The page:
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Camera on top of seal's head.
Photo Credit: Peter Rejcek
A Weddell seal outfitted with a specially designed video camera capable of recording of 27 hours of underwater activity. Its array of sensors also records such properties as light, temperature and salinity.

Getting hints from 3D dive profiles

There is already some tantalizing evidence this is the case.

Over the years, the team has been able to create sophisticated three-dimensional models of Weddell seal dive behavior thanks to the development of instruments that record a suite of environmental and physical data, as well as video images, that are attached to the animal’s head.

“In the late 1980s, we started playing around with an idea of putting a camera on animals, looking over their head, so we could travel with these animals vicariously to these great depths and see what they were doing – stalking, pursuing, capturing prey,” said Davis who started his career in the Antarctic as a graduate student in the 1970s.

Close-up of video camera.
Photo Courtesy: Randall Davis
A close-up of the fifth-generation Video and Data Recorder boasts a low-light video camera with near-infrared LEDs that can capture up to 27 hours of underwater activity.

The fifth-generation Video and Data Recorder employed for the latest project boasts a low-light video camera with near-infrared LEDs that can capture up to 27 hours of underwater activity, more than double the time of the previous model.

Its array of sensors records such properties as light, temperature and salinity. Hydrophones pick up seal vocalizations, a weird spectrum of noises that sound like special effects from a 1950s science fiction movie. Data for depth, speed and compass bearing allow the biologists to reconstruct each foray below the sea ice in such detail that they can identify prey pursuit and capture.

The dive profiles also revealed a sort of slalom swimming behavior that seemed reminiscent of the pattern demonstrated by Walker’s homing pigeons as they flew around magnetic lines.

Williams noted that for an animal that requires efficiency in its movement – any wasted movement represents a drain on that ‘scuba tank’ – the twisting turns the seals make while swimming would imply that indeed there may be a method to their madness.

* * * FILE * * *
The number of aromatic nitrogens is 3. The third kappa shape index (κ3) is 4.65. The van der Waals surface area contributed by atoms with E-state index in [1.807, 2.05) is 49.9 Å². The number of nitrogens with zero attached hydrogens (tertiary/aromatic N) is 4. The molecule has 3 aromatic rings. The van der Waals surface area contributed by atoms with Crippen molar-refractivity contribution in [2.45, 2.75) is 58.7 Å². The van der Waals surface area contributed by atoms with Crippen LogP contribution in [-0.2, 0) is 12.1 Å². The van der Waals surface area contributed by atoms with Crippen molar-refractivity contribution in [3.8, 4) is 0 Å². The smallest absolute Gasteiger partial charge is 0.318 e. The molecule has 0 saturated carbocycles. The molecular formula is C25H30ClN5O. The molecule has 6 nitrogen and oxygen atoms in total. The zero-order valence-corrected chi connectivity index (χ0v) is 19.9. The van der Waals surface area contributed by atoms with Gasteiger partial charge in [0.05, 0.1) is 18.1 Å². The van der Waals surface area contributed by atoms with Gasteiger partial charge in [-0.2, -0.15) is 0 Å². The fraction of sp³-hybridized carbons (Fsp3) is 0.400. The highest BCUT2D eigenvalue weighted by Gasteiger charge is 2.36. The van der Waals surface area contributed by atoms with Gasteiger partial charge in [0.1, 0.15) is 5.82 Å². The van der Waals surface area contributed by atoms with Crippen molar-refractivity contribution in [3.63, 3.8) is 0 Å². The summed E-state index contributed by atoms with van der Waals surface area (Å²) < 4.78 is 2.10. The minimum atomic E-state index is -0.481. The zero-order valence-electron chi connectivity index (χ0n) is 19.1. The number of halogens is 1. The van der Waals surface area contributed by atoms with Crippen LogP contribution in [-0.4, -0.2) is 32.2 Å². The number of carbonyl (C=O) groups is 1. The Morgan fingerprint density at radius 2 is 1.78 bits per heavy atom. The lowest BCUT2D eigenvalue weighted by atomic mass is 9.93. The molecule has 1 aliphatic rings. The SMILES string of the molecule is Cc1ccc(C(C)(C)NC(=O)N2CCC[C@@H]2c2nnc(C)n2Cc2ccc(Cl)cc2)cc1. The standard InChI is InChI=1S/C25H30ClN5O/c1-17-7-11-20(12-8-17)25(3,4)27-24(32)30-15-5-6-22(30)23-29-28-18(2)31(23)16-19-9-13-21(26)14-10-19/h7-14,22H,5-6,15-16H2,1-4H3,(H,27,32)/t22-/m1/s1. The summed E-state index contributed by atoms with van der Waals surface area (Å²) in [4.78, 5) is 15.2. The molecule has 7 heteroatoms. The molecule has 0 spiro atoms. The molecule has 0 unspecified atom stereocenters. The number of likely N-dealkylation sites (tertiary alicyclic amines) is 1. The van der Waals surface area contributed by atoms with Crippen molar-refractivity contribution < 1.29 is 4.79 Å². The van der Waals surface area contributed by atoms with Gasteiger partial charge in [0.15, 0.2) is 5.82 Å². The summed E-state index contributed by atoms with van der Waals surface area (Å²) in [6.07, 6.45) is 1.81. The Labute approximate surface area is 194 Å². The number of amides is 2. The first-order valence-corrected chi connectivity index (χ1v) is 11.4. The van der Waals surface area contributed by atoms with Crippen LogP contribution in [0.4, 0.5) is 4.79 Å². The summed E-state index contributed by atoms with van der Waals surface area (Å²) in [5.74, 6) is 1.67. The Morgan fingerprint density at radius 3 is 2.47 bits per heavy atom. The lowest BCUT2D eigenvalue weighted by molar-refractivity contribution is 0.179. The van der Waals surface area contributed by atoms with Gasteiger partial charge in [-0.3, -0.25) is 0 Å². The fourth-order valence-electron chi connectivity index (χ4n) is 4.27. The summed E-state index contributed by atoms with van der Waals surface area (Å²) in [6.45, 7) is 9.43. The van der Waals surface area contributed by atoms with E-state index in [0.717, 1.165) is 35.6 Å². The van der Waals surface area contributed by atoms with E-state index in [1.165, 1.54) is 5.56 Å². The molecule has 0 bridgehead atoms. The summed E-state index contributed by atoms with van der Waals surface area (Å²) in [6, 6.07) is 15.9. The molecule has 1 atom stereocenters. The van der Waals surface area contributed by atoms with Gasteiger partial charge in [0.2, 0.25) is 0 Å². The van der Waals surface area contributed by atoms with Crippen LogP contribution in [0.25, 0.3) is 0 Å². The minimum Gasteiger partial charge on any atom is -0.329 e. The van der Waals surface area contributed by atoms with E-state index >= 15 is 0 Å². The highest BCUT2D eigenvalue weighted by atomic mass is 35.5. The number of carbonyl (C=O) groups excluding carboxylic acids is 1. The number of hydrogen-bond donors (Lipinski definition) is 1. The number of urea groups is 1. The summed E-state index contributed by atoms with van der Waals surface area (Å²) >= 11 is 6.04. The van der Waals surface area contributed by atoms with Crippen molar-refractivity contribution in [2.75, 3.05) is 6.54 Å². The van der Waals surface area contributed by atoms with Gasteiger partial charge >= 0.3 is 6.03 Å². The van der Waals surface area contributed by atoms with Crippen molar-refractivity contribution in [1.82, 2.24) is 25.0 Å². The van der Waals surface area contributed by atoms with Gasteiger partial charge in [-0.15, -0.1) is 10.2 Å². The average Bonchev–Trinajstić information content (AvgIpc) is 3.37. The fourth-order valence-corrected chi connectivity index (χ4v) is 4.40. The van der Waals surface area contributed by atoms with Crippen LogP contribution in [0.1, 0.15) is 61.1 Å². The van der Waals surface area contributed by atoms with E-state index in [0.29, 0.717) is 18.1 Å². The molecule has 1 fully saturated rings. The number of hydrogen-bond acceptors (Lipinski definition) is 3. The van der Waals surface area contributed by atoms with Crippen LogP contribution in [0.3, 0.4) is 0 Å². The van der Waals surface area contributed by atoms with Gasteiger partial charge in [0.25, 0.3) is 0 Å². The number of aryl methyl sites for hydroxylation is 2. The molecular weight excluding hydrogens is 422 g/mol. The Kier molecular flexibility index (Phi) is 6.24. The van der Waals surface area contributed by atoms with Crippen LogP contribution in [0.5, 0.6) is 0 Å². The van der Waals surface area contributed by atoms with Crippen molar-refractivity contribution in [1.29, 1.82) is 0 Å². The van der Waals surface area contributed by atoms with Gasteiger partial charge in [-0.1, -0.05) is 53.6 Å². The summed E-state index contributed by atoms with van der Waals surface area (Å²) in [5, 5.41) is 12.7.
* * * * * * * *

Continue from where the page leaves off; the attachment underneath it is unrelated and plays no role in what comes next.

“Navigation is costing them, and we’re going to determine how much it’s costing them to do those kinds of maneuvers,” she said.

Sample Image
Photo Courtesy: Randall Davis
A three-dimensional dive profile of a Weddell seal descending, capturing prey, and returning to the surface to breathe.

Getting more evidence for magnetic navigation

The behavior from the dive profiles is intriguing but not conclusive. So: How to determine whether Weddell seals, like homing pigeons, are using magnetic lines to weave their way back home?

For the next three years, the team will work with a handful of Weddell seals. Each animal will be outfitted with a Video and Data Recorder and released into three areas over the course of a couple of weeks in McMurdo Sound, where researchers have precisely mapped the magnetic field.

“There should be changes in behavior when an animal is in a different magnetic field,” Fuiman explained

In other words, comparing the magnetic anomaly maps of McMurdo Sound with dive profiles from the Video and Data Recorder should provide some answers.

“That will give us the amount of data that we need to statistically analyze the information to look for these hypothesized behaviors,” Davis said.

Next year, the group will return in August toward the end of the Antarctic winter, when there are still 24 hours of darkness. Davis said it’s possible Weddells may be using other strategies for relocating holes in the sea ice with apparent ease. One possible explanation involves the idea of piloting – using under-ice visual features, such as cracks in the ice, to navigate.

Vehicle parked near small building and tent.
Photo Credit: Peter Rejcek
The main field camp for the team on the sea ice..

However, without light penetrating the ice during winter darkness, the team can eliminate another factor.

“Magnetic sense isn’t the only sense that seals use for orientation,” Davis said. “What we’re trying to do is separate pilotage from navigation.”

Another sense that may be in place is hearing. Seals may be receiving acoustic cues on where breathing holes are located from other Weddells. In that case, Davis explained the team is using a directional hydrophone to pinpoint the direction of vocalization.

“Being able to travel reliably between sparsely located breathing holes is absolutely critical for their ability to live under this ice,” Davis said. “We’re trying to take away as many other potential orientation abilities of this animal and focus on this one aspect, which is the magnetic orientation.”

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Curator: Michael Lucibella, Antarctic Support Contract | NSF Official: Peter West, Office of Polar Programs